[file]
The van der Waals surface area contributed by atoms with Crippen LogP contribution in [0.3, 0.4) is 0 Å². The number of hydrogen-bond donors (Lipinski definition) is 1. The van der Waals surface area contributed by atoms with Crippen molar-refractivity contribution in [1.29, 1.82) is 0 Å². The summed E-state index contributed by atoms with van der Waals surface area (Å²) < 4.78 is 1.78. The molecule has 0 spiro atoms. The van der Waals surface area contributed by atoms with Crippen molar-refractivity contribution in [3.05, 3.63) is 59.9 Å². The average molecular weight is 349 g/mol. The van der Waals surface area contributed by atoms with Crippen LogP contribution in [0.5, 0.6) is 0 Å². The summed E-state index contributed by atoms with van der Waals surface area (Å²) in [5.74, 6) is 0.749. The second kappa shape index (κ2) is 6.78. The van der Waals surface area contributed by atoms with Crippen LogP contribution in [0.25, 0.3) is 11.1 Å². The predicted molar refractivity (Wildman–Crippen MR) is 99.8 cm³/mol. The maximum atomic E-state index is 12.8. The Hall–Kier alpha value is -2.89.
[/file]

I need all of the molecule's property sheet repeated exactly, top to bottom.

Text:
The van der Waals surface area contributed by atoms with Crippen LogP contribution in [0.3, 0.4) is 0 Å². The number of hydrogen-bond donors (Lipinski definition) is 1. The van der Waals surface area contributed by atoms with Crippen molar-refractivity contribution in [1.29, 1.82) is 0 Å². The summed E-state index contributed by atoms with van der Waals surface area (Å²) < 4.78 is 1.78. The molecule has 0 spiro atoms. The van der Waals surface area contributed by atoms with Crippen molar-refractivity contribution in [3.05, 3.63) is 59.9 Å². The average molecular weight is 349 g/mol. The van der Waals surface area contributed by atoms with Crippen LogP contribution in [0.5, 0.6) is 0 Å². The summed E-state index contributed by atoms with van der Waals surface area (Å²) in [5.74, 6) is 0.749. The second kappa shape index (κ2) is 6.78. The van der Waals surface area contributed by atoms with Crippen LogP contribution in [0.25, 0.3) is 11.1 Å². The predicted molar refractivity (Wildman–Crippen MR) is 99.8 cm³/mol. The maximum atomic E-state index is 12.8. The Hall–Kier alpha value is -2.89.